In order to properly understand those statements, Dr. Manor said that it is important to understand the context in which they were said or written. "It is necessary to understand who is meant by what can be defined as auto-anti-Semitism. The question of the context is the true complexity of a historian's work. People say a lot of things which have to be left in context."

"It is true that Herzl had a very creative mind, and in the early stages of his life he thought of being a playwright. I one of his diary writings he dealt with the type of uniform that the members of the orchestra would wear on a ship leaving Europe and other anecdotes which are perhaps nonsense.

"Herzl's criticism of Jews is not about the Jews themselves, but rather about the group which he called until he died the 'protest rabbis.' Local rabbis, a coalition of Orthodox and Reform, opposed him when he wanted to hold a congress in Munich. They believed that a Jew was first and foremost a German. Suddenly, a Jew from the German culture comes and wants to define the Jews as a national group and not only as a religious group, and writes one of the most difficult to read articles with a headline that was an [anti-Semitic] title hurled at Jews by their enemies.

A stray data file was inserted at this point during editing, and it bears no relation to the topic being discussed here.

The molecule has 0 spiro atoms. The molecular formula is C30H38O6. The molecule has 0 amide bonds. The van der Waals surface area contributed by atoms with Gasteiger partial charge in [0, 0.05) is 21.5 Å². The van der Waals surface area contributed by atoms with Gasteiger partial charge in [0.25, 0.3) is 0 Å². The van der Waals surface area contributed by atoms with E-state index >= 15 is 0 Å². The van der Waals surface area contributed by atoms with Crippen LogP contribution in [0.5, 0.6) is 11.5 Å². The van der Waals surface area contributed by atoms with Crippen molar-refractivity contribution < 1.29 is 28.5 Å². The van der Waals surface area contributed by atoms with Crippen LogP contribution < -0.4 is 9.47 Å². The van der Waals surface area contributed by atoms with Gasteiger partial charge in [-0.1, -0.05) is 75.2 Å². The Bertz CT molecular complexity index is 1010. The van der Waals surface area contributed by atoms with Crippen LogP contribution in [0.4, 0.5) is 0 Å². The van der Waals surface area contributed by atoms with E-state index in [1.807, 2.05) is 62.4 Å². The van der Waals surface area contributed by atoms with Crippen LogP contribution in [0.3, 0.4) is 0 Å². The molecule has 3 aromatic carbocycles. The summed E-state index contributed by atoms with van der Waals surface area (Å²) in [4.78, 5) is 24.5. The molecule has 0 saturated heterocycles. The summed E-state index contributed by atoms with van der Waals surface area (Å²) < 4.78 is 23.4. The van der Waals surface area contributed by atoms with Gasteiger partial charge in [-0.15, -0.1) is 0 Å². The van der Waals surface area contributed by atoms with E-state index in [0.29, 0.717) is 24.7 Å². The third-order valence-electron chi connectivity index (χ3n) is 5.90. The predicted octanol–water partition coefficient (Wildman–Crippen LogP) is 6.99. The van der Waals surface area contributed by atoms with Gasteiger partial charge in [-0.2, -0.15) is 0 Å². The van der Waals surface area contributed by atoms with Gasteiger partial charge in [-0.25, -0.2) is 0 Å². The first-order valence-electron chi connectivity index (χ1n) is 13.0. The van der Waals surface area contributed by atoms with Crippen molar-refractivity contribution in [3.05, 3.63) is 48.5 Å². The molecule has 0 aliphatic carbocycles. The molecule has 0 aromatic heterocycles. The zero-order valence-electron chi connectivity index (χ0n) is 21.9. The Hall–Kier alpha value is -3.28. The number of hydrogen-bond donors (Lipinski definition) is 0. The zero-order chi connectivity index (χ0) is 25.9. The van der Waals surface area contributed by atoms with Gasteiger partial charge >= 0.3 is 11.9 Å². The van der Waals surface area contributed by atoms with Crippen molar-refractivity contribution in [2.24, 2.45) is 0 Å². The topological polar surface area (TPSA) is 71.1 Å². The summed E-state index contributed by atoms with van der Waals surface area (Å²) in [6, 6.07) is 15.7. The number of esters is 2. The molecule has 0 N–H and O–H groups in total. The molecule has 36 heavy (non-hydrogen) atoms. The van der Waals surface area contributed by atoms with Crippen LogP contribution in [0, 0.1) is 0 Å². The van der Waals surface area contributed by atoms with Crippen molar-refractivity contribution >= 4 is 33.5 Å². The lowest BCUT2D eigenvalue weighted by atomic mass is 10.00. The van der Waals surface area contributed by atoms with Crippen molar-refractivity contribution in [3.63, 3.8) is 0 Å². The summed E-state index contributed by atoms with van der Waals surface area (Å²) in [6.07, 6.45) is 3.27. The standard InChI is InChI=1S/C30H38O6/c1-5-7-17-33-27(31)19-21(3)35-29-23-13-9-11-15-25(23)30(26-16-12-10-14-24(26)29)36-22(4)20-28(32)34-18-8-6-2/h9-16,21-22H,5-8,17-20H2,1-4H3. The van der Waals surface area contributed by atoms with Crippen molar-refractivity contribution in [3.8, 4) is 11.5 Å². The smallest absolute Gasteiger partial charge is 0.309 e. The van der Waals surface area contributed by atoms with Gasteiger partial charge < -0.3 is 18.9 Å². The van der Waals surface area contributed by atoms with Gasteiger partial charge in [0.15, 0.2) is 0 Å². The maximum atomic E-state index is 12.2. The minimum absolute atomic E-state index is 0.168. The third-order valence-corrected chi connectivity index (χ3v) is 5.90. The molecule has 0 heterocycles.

"His thesis is that a Jew living in a reality of emancipation can assimilate if he wants to, and that the community cannot do anything to stop him. Many Jews had erased their identity, the most famous of whom is the family of [Karl] Marx. Herzl understood this, and stated that when there is liberalism, a person has the right to choose his future.